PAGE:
Open Source Social Software

This week, a bunch of us from the Emerge project were invited to contribute to the OSS Watch expert workshop on profiling communities. I was asked to present, and as part of my talk looked at the current state of Open Source social networking platforms and tools. I’m hoping to follow up with an evaluation matrix of the platforms, but in the meantime, I’m happy to pass on brief details of the sites and services I looked at. This isn’t an exhaustive list by any means – I’m happy to report that there is plenty of choice if you are looking to invest time, energy and resources in using open source tools. This list represents  examples of what’s currently available & is not an endorsement of any particular product or company 🙂

Open Source Social Networking Platforms

All in one solutions for community hosting, providing user profiles, tools sets & supporting collaborative activity. 

Developed by Barnraiser a Swedish based registered not-for-profit organisation. AROUNDMe is suite of three social tools, designed to help users create their own OpenID-based services and tools for individuals and groups.

Social networking engine Elgg coming soon in two flavors – Classic Elgg and the soon to be released Elgg 1.0. Elgg, developed by the UK-based company Curverider.

One of a suite of tools from Australian based company BoonEx, who offer hosted options. A test platform is available at http://www.boonex.us/

US-based Michael Hartl and Long Nguyen’s company, project and product Inoshi. The Insoshi open-source social networking platform grew out of RailsSpace.

  • LovdbyLess http://lovdbyless.com/

Like Insoshi, Lovdbyess is built with ruby on rails, by US-based developer team Less Everything, to provide a free, open source basic social network  platform that additional specific functionality can be added to.

E-portfolio social networking software developed for the education community, and including a résumé builder/digital CV. The Mahara project is based in New Zealand, with partner organisations in Japan and the UK.

Open Source Social News

Stand alone and built to work with existing content management platforms, these tools allow users to share content published online, and comment on there own or others contributions.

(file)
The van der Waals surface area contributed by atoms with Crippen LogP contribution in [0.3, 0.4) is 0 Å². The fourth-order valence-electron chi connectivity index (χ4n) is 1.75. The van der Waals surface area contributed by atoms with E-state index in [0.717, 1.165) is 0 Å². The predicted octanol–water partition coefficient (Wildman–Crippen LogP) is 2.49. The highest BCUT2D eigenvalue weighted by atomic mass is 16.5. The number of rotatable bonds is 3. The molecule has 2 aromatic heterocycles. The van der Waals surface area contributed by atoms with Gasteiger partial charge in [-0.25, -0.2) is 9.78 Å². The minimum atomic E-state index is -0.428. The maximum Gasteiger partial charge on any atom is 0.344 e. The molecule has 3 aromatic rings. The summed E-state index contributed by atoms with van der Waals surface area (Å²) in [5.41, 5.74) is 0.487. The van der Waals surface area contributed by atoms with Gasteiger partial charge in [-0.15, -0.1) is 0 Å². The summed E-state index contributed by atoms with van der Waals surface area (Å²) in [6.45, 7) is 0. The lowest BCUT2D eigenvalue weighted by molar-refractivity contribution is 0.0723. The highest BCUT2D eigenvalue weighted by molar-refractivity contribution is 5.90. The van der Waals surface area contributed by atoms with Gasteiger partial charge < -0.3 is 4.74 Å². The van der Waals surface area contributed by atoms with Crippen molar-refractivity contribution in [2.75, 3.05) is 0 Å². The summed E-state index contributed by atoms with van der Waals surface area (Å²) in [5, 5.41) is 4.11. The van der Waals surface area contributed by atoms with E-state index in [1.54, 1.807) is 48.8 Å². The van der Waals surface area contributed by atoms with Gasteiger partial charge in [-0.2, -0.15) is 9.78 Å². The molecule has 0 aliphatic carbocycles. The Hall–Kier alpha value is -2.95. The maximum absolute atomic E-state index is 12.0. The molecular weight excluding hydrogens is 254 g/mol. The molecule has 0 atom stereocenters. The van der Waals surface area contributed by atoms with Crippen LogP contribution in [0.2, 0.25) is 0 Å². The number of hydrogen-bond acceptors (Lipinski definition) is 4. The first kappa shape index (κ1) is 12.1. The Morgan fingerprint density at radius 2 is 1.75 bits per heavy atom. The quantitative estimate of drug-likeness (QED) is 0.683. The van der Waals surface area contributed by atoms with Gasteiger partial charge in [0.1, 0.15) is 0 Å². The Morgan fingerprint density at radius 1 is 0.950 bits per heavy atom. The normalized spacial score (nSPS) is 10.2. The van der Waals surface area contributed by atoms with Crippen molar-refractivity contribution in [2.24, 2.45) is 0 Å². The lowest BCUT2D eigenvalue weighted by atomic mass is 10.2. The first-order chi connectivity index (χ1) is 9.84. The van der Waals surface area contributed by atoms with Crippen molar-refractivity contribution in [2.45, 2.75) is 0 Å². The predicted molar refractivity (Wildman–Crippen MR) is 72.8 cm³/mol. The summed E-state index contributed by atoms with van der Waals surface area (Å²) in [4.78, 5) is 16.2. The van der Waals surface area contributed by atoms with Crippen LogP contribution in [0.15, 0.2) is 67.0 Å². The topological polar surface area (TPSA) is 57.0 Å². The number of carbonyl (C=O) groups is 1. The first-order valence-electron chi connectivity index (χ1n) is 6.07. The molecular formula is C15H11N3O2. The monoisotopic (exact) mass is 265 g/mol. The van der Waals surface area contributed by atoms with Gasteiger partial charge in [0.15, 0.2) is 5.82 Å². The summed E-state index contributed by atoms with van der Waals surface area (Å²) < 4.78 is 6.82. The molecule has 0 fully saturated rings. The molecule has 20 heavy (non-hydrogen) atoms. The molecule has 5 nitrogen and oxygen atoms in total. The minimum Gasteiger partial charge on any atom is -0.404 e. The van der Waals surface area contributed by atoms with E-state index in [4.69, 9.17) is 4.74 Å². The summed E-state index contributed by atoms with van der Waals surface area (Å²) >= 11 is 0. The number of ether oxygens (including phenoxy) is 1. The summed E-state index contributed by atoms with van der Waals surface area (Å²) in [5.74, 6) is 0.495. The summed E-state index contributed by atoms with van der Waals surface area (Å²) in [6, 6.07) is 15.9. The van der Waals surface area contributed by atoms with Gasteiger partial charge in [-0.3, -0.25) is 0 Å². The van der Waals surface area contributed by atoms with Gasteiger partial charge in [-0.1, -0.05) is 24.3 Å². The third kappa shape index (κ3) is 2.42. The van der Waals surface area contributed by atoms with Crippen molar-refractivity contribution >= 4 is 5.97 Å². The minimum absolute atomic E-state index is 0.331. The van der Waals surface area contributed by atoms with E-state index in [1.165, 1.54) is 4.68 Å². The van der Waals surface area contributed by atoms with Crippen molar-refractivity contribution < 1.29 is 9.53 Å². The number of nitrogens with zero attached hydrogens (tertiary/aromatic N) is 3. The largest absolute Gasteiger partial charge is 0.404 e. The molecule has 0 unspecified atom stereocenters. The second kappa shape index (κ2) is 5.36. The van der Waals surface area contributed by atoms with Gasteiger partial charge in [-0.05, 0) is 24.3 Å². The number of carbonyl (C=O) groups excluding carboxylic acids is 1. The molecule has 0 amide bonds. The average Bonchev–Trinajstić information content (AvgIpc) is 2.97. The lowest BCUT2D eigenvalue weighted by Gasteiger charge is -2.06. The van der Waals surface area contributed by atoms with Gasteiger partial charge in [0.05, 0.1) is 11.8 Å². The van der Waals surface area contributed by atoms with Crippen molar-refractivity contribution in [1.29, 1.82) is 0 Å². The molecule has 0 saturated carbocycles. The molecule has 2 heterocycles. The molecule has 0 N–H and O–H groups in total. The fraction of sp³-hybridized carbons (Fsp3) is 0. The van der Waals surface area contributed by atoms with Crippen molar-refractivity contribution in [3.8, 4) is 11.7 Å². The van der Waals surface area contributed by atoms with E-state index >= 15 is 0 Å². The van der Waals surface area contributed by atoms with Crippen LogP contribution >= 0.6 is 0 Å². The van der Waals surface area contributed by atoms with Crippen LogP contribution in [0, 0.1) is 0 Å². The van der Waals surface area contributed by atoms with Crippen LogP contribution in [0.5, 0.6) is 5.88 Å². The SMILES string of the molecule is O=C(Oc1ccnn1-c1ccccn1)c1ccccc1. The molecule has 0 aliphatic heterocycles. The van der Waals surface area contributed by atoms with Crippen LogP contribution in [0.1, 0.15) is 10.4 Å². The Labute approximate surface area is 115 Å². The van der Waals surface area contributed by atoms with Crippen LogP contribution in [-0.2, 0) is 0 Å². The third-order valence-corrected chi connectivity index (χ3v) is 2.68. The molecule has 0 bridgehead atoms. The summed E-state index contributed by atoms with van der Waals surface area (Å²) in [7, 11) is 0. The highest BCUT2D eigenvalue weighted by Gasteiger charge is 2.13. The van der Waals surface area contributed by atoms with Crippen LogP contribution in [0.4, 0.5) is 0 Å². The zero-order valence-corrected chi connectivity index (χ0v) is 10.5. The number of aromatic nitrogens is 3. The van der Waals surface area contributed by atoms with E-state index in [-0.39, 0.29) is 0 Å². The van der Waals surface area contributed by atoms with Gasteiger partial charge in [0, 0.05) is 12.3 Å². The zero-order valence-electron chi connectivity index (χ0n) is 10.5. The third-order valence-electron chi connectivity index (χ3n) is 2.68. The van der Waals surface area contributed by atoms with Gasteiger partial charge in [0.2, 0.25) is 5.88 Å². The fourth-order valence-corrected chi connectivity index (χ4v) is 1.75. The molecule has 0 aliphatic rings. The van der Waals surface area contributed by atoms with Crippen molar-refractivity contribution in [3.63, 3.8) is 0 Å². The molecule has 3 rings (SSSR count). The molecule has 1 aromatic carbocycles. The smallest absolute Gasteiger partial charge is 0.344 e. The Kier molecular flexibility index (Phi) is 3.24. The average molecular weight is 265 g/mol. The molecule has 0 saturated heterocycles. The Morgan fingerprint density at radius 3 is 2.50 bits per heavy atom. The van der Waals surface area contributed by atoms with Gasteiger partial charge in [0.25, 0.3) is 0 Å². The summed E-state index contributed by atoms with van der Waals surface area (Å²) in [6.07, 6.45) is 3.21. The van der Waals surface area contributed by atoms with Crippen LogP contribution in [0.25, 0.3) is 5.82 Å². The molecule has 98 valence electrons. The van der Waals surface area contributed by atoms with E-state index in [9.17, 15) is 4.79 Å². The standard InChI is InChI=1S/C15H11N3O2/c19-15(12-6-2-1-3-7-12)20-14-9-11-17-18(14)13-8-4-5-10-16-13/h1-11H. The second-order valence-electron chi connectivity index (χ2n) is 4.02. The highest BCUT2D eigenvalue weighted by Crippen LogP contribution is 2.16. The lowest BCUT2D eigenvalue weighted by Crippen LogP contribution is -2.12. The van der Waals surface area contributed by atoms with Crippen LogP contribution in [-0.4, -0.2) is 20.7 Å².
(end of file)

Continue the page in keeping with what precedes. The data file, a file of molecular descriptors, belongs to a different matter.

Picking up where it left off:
A Digg clone built over Drupal

Newscloud is an OS Media Platform, designed to support communities around news and discussion. Information about downloading and developing can be found here.

An OS content management system providing an interactive website for users to submit, vote and discuss web-based content.

Open Source Social Bookmarking

Open Source Video Sharing

Open Source Microblogging

Open Source Virtual Worlds

Extension of Sun Microsystems’s open source Project Darkstar and Project Wonderland

A Virtual Worlds Server which can be used for creating and deploying 3D Virtual Environments. Compatible with the Second Life client.

Open Source Lifestreaming

& many more at: http://lifestreamblog.com/create/

Projects to watch/Upcoming 

Open Source project creating plug-ins to turn WordPress Multi-User into a social network platform.

The Open University’s project is already picking up fans, and leaning towards OS. Fingers crossed.

adding social elements including profile pages and friending to the popular wiki software

14 thoughts on “Open Source Social Software

  1. Thanks for the wonderful list!! I wasn’t aware of all the opensource virtual world apps/platforms. Wow! And of particular interest to me is Buddy Press. That’s one project that looks very promising for those of us having groups of students contribute to one blog and yet, want a little something more. Nice work!

  2. Thanks for the excellent links Yish – certainly not trying to compete, really just trying to provide something that’s reasonably accessible to people new to OS social software, and run through the variety of apps out there 🙂

  3. Considering that there are now so many social networks catering to such a wide range of niches, my biggest problem is finding ones relevant to me and related to my specific interests or product niches. Google seems to be inefficient and returns alot of irrelevant results. A good resource that I use to find them is this search engine for social networks called FindASocialNetwork.com

  4. Hi David. Checked out your site but the results were only so-so for a search on ‘Open Source’, a lot of groups etc in there rather than actual platforms and applications. My ad rates are very reasonable however.

  5. Nice list, Josie. What are your thoughts on how this software has evolved, though? I’ve been thinking about it, and it feels like there’s so much more progress to be made. I’ve written a post on what would happen if/when trends like emphasis on collaboration, increased bandwidth availability, and structured contact data all collide. I think that’s when we get True Social Software: http://socialstrategist.com/2008/02/19/true-social-software-snss-of-2010-part-ii
    I’d love to hear your thoughts.

  6. I like your post very much – really thought provoking, especially for me as someone working outside of a FLOSS software community structure. Comments are switched off though! Would love to talk with you some more about the idea of a ‘true’ SS – is it useful/how useful is it to have one? What does it prohibit? etc 🙂

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